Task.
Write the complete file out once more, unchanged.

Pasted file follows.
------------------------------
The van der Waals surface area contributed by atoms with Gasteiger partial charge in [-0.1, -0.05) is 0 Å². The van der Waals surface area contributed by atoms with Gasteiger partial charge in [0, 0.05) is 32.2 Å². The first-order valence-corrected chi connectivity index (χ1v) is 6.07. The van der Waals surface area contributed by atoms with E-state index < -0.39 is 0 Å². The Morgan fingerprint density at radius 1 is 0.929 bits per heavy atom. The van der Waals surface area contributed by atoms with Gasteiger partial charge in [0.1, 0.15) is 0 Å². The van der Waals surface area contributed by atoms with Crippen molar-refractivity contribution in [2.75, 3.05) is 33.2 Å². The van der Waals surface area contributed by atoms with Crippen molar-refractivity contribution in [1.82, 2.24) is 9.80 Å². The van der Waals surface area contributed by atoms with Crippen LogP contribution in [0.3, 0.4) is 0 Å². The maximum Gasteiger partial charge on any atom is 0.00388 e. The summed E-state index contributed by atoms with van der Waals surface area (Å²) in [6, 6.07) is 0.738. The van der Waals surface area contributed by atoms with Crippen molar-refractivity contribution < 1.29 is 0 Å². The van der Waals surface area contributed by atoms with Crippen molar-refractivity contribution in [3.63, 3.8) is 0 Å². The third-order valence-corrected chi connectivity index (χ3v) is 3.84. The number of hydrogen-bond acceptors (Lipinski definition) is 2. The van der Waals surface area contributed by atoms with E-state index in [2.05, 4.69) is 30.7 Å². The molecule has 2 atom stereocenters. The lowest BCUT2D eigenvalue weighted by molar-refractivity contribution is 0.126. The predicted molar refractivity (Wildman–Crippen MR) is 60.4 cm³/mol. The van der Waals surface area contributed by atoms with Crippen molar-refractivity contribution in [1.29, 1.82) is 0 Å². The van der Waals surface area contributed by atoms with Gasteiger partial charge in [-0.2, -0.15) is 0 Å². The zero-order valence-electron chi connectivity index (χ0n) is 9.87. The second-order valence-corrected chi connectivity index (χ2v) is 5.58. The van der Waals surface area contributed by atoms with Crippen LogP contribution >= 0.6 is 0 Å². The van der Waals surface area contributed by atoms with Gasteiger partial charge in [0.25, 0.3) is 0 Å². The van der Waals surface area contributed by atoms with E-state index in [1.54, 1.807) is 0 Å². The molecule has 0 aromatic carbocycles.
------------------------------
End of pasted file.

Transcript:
The van der Waals surface area contributed by atoms with Gasteiger partial charge in [-0.1, -0.05) is 0 Å². The van der Waals surface area contributed by atoms with Gasteiger partial charge in [0, 0.05) is 32.2 Å². The first-order valence-corrected chi connectivity index (χ1v) is 6.07. The van der Waals surface area contributed by atoms with E-state index < -0.39 is 0 Å². The Morgan fingerprint density at radius 1 is 0.929 bits per heavy atom. The van der Waals surface area contributed by atoms with Gasteiger partial charge in [0.1, 0.15) is 0 Å². The van der Waals surface area contributed by atoms with Crippen molar-refractivity contribution in [2.75, 3.05) is 33.2 Å². The van der Waals surface area contributed by atoms with Crippen molar-refractivity contribution in [1.82, 2.24) is 9.80 Å². The van der Waals surface area contributed by atoms with Crippen LogP contribution in [0.3, 0.4) is 0 Å². The maximum Gasteiger partial charge on any atom is 0.00388 e. The summed E-state index contributed by atoms with van der Waals surface area (Å²) in [6, 6.07) is 0.738. The van der Waals surface area contributed by atoms with Crippen molar-refractivity contribution < 1.29 is 0 Å². The van der Waals surface area contributed by atoms with Crippen molar-refractivity contribution in [3.63, 3.8) is 0 Å². The third-order valence-corrected chi connectivity index (χ3v) is 3.84. The number of hydrogen-bond acceptors (Lipinski definition) is 2. The van der Waals surface area contributed by atoms with E-state index in [2.05, 4.69) is 30.7 Å². The molecule has 2 atom stereocenters. The lowest BCUT2D eigenvalue weighted by molar-refractivity contribution is 0.126. The predicted molar refractivity (Wildman–Crippen MR) is 60.4 cm³/mol. The van der Waals surface area contributed by atoms with Crippen molar-refractivity contribution in [1.29, 1.82) is 0 Å². The van der Waals surface area contributed by atoms with Gasteiger partial charge in [-0.2, -0.15) is 0 Å². The zero-order valence-electron chi connectivity index (χ0n) is 9.87. The second-order valence-corrected chi connectivity index (χ2v) is 5.58. The van der Waals surface area contributed by atoms with Crippen LogP contribution >= 0.6 is 0 Å². The van der Waals surface area contributed by atoms with Gasteiger partial charge in [0.25, 0.3) is 0 Å². The van der Waals surface area contributed by atoms with E-state index in [1.54, 1.807) is 0 Å². The molecule has 0 aromatic carbocycles.